Friday, September 26, 2014 12:21 PM / ARM Research
The National Bureau of Statistics (NBS) reports that CPI for August 2014 rose 8.5% YoY—20bps and 10bps point ahead of July reading and our forecasts, respectively. In contrast to the YoY uptrend, MoM headline inflation eased for the second consecutive month (-15bps from July’s reading to 0.5%) on account of a 20bps cutback in MoM food index to 0.6% whilst core inflation rose 20bps to 0.4%. However, on a YoY basis, core inflation declined for the second consecutive month—by 90bps to 6.2%—whilst YoY food inflation was flat from August at 9.9%, propping headline inflation.
… as farm produce ‘base effect’ accounts for latest bump
In particular, farm produce prices were elevated, rising 11.2% YoY in August (July: 9.7%) and contributing significantly to food inflation. However, that number incorporates a significant base effect as farm produce rose a modest 0.4% MoM (July: 1.3% MoM) with an uncharacteristic 0.9% contraction in August 2013 largely responsible for the observed YoY acceleration in the item.
In a way, this illustrates just how much of a non-event the lean season (May-August) was in 2013 with a number of well discussed factors (including strategic grain reserve releases) combining with the fundamental underpins to deliver very benign food (and headline) inflation trends despite potential shocks. Given further improvements in the interim, it makes sense to reexamine the just concluded 2014 lean season for similar improvements especially as average YoY inflation thus far, at 8.0%, remains well below 2013 levels despite 6-month uptick.
Insecurity impact: quashed or masked?
Let’s take a step back. At the beginning of lean season, we had adduced escalating NE insecurity as the main driver of (then emerging) food and headline pressures. Our view had been based, partly, on the deviation in May MoM food direction from the 2013 pattern which had been closely replicated in the preceding months of 2014. This was amid more visible disruption of farming activities and distortion to trade flow patterns and human displacement. Events since then should only have magnified the impact. In particular, low cumulative rainfall average in most parts of the north– in strict contrast to the situation in south–appeared set to place a cap on farm yields. Furthermore, urban market activities narrowed with ~ 50% market utilization level resulting in a pull-back in cash crop distribution in the region. Interestingly, in contrast to these signs of continued pressure, food inflation has, since our initial assessment, maintained a sequential step-down to end the lean season with lowest MoM reading in 12 months.
So does this mean the insurgency pressure is a thing of the past? Circumstantial evidence, with inflation reading after the latest grain release much higher viz-a-viz prior releases in August 2013 and November 2012 muted tempering impact of grain releases on food prices, cumulative lean season inflation numbers also indicate significantly greater pressures in 2014 than last year. To illustrate, average MoM growth in farm produce prices in the recent past lean season, at 0.9%, is 20bps and 40bps higher than in 2012 and 2013 respectively, reinforcing theme of insecurity-induced pressures.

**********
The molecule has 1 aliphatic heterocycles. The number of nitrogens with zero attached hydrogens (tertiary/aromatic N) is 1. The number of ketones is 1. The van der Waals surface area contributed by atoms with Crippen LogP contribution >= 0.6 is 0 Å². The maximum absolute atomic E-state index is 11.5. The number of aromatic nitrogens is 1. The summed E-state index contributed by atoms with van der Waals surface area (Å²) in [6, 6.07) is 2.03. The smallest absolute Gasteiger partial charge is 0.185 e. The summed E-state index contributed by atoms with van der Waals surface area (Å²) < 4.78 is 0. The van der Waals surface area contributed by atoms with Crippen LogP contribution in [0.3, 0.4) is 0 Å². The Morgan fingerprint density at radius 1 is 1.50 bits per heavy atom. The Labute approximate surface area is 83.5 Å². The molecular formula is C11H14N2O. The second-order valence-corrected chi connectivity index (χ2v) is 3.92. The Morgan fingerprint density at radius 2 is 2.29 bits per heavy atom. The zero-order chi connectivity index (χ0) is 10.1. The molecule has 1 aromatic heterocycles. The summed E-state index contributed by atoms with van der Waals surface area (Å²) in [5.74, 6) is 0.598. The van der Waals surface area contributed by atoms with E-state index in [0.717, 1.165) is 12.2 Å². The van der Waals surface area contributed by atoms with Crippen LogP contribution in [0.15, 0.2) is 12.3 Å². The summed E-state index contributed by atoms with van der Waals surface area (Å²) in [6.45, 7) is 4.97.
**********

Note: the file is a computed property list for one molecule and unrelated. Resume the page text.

Insecurity effects may linger but not enough to trouble economic indices
On one hand, the confluence of positive developments appears to have curtailed the risk from insurgency. Nonetheless, the latent pressures indicated by lean season readings suggests a lingering effect and we continue to expect inflation to push to a peak in September with harvests driving some moderation thereafter.
However, it is pertinent to note that a significant portion of our insurgency-driven concerns, as we highlighted in our prior report, relate to the next planting cycle. In a scenario where limited farming activities results in subpar harvests and curtails carry-over stocks, the benign conditions occasioned by improved storage and grain release may not be as strong an influence next year. Indeed, such pressures could emanate in the final months of this year in the aftermath of the main harvest.
Regardless, the critical supports for the structural downshift in inflation remain in place and we expect these to cap any potential spikes. In particular, an additional year for government production-expansion initiatives to take hold (at least in non-disrupted regions) could negate all the insurgency concerns. The recently announced reduction in food import bill to $4.3billion (vs. ~$7billion in 2013) is testament to the potential impact of these programs. Overall, we do not envisage a marked shift in average inflation levels and as long as market rates remain positive in real terms we expect inflationary concerns to remain something of an afterthought both for policy makers and investors.
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